Blais said new development is important to offset the cost of a new plant.
“The Marriott Hotel and the Surfside projects will bring more assessed valuation to the village than we’ve had in the last 15 years,” he said.
“That extra tax revenue I’m certain will go a long way toward paying any indebtedness that’s probably going to occur from building a new wastewater treatment plant.”
A committee formed as part of the village’s response to the consent order is about six months into an 18-month study, collecting data from seven sites, including four from West Brook and three from seepage areas fed by groundwater that includes water from the plant.
“There’s only so much we can say, and if people don’t want to listen to what we have to say, we just have to keep doing our job and show through the results of the study that this is wrong,” said Jim Sutherland, a well-known consulting hydrologist on the committee.
“The samples that we take from the seeps, we’ll compare them to West Brook where we check the nutrient levels — the phosphorous, the nitrates and the chlorides. We’ll determine the potential influence from the plant to this seep and ultimately to West Brook,” Navitsky said.
There are two monitoring wells for groundwater at the plant, and Blais said $30,000 was set aside for drilling two additional monitoring wells.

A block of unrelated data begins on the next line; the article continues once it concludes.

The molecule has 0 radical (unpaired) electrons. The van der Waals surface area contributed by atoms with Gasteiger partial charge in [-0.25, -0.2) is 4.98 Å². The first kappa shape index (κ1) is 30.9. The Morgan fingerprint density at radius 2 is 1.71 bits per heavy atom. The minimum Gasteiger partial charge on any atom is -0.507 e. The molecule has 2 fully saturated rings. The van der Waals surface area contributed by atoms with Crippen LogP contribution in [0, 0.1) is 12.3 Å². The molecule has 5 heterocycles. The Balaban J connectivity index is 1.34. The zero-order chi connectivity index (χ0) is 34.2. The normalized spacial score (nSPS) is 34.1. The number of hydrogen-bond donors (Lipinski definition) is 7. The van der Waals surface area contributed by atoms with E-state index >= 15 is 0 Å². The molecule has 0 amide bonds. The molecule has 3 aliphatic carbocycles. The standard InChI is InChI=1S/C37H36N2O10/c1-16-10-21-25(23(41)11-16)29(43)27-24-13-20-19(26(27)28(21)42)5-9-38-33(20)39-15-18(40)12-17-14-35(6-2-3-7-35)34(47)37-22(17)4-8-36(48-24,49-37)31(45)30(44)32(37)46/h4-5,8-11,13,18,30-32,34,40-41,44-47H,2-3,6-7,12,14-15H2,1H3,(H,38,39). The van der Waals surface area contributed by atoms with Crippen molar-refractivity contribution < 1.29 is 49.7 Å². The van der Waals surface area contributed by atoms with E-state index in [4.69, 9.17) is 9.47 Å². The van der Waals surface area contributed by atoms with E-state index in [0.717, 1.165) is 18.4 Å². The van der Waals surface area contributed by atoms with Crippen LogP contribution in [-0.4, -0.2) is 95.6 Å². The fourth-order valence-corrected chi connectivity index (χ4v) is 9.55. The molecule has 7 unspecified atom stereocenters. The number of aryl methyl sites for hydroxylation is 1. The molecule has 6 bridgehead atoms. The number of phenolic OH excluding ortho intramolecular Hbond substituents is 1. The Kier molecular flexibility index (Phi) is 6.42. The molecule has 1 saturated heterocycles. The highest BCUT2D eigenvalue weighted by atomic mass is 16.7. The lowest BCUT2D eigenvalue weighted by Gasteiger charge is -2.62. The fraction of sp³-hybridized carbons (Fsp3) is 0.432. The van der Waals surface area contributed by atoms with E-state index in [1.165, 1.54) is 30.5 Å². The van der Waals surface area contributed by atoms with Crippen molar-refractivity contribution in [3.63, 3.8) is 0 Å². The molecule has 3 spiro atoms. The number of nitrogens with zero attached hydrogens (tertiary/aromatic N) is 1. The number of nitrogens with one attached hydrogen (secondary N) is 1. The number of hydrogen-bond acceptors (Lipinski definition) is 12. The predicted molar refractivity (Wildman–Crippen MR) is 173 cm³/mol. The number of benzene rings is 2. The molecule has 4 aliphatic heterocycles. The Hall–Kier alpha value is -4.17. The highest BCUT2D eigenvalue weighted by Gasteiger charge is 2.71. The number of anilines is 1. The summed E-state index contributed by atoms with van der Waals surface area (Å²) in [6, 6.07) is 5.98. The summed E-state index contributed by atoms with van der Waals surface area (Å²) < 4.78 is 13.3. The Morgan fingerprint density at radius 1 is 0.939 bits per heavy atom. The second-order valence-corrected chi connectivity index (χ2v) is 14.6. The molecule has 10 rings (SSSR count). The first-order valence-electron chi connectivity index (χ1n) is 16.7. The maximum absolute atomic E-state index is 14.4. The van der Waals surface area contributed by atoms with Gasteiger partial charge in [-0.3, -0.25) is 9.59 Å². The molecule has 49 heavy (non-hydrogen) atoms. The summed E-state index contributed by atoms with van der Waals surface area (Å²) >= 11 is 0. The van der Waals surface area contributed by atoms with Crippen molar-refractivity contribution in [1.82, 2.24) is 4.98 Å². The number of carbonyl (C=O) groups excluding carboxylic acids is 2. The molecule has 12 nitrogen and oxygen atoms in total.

“We need to do some testing to find out exactly where the groundwater is going,” Blais said.
Navitsky, also a committee member, said the additional monitoring wells are needed to get an idea of where the seepage from the plant starts. The committee also wants to drill a “control well” south of the treatment plant to understand groundwater conditions before it’s mixed with discharge from the plant.
“We can’t say that for sure because we don’t have any wells that are used as control wells. It’s actually critical for this study, but there’s definitely an influence of the sewage treatment plant on West Brook,” Sutherland said.
Blais said there is no evidence the Lake George plant is what is causing the nitrate problem in the lake.
The Fund for Lake George Water Quality Outreach Coordinator Corrina Parnapy, who analyzes algae samples, found that West Brook from Route 9 south is “smothered in an algae bloom.” She has found a species there called vaucheria, which will dominate blooms in areas of high nitrogen, she said.
She has been analyzing samples of algae within Lake George and the streams that flow into Lake George since 2008.
The types of algae can tell her a lot about what’s feeding their growth. She said with low sunlight in the woods, she has no doubt the plant discharge, filled with nitrates, is feeding algae growing in West Brook and seepage areas.
“While we do have forms of blue-green algae (cyanobacteria) that have the potential to cause toxic conditions, there is no known case of them doing so within Lake George,” Parnapy said. “All that would be needed for them to form a toxic bloom is excessive amounts of nutrients. Most forms of cyanobacteria love nitrogen.”